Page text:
Way back on March 3, 1915, the US government realized that as World War I was turning into a much larger confrontation than first estimated, it was still inadequately prepared to fight both on the ground and in the air, so on that date, NACA was formed. Unlike NASA, NACA began with a committee of 12 members representing the government, military, and industry, an executive committee with 7 members, chosen from the main committee. Later on in the 1930’s and 40’s, three new aviation laboratories, the Ames Aeronautical Laboratory, Langley Memorial Aeronautical Laboratory, and the Aircraft Engine Research Laboratory in Cleveland laboratory (later renamed the Lewis Research Center and eventually Glenn Research Center.) where NACA developed advanced airfoil shapes for wings and propellers. This is about the time that a NACA aerial engineer from the Langley laboratory took his camera and flew to Hong Kong via the Hawaii Clipper. The aeronautical engineer was Richard V. Rhode (March 2, 1904–November 13, 1994) who researched aerodynamic loading. He was awarded the Wright Brothers Medal in 1937 for this work. He continued doing secret aerodynamics-related research work duringWorld War II, the results of which were later declassified. Rhode received a B.S. in mechanical engineering from the University of Wisconsin in 1925 and upon graduation, joined NACA at the Langley Aeronautical Laboratory. In 1945 he became chief of the aircraft loads division and later, transfer to the NACA Headquarters in Washington, D.C., in 1949. As Assistant Director for research (aircraft construction and operating problems, which is why he captured the performance of the Hawaii Clipper’s engines on long-endurance missions). When NASA came into existence in 1958, he became assistant director for advanced design criteria in the space vehicle technology division. There, he was responsible for advanced technology supporting the development of space vehicles.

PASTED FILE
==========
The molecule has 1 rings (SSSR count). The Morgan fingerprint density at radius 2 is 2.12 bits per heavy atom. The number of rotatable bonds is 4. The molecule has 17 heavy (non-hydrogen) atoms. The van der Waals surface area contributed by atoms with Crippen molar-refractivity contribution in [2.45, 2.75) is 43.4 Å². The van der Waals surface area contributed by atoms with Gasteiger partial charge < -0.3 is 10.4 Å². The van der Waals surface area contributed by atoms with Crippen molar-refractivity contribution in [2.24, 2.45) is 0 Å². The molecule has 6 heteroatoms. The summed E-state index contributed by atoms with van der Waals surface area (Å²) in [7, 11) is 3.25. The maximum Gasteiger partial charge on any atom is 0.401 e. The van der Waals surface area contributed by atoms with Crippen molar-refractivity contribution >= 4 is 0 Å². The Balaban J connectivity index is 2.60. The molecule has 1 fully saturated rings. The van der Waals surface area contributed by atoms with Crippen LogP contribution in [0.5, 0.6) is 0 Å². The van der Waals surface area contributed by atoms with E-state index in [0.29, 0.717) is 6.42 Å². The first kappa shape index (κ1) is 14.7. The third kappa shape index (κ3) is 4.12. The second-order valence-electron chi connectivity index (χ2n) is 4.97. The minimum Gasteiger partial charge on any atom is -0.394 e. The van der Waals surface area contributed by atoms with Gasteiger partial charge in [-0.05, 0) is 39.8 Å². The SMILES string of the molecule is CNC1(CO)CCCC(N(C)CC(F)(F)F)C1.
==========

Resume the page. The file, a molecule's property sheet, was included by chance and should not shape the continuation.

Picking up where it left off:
I’m excited that as I continue to write the definitive book on the Hawaii Clipper and finish the companion documentary, that I would secure this still unseen film outside the Pan Am Archive is nothing short of thrilling. Inside the twenty-minute film is rare glimpses into the reality of life in the skies on board one of these massive flying boats as it crossed the Pacific Ocean. From passengers getting sick, to bumpy turbulence and relief as it came back to earth in an exotic destination, new insight is all around. As for Mr. Rhode, he retired in early 1967 and was awarded the NASA Medal for Exceptional Scientific Achievement. He died on 13 November 1994 in North Carolina. I’m grateful for this discovery and shedding a rare glimpse into a day in the life of a Pacific bound M-130 China Clipper class flying boat.
I hope to post portions of the film on this bog int he coming weeks so stay tuned and again, thanks for your encouraging words. As a certain Latin lover is fond of saying on TV; “Stay Hungry My Friends.”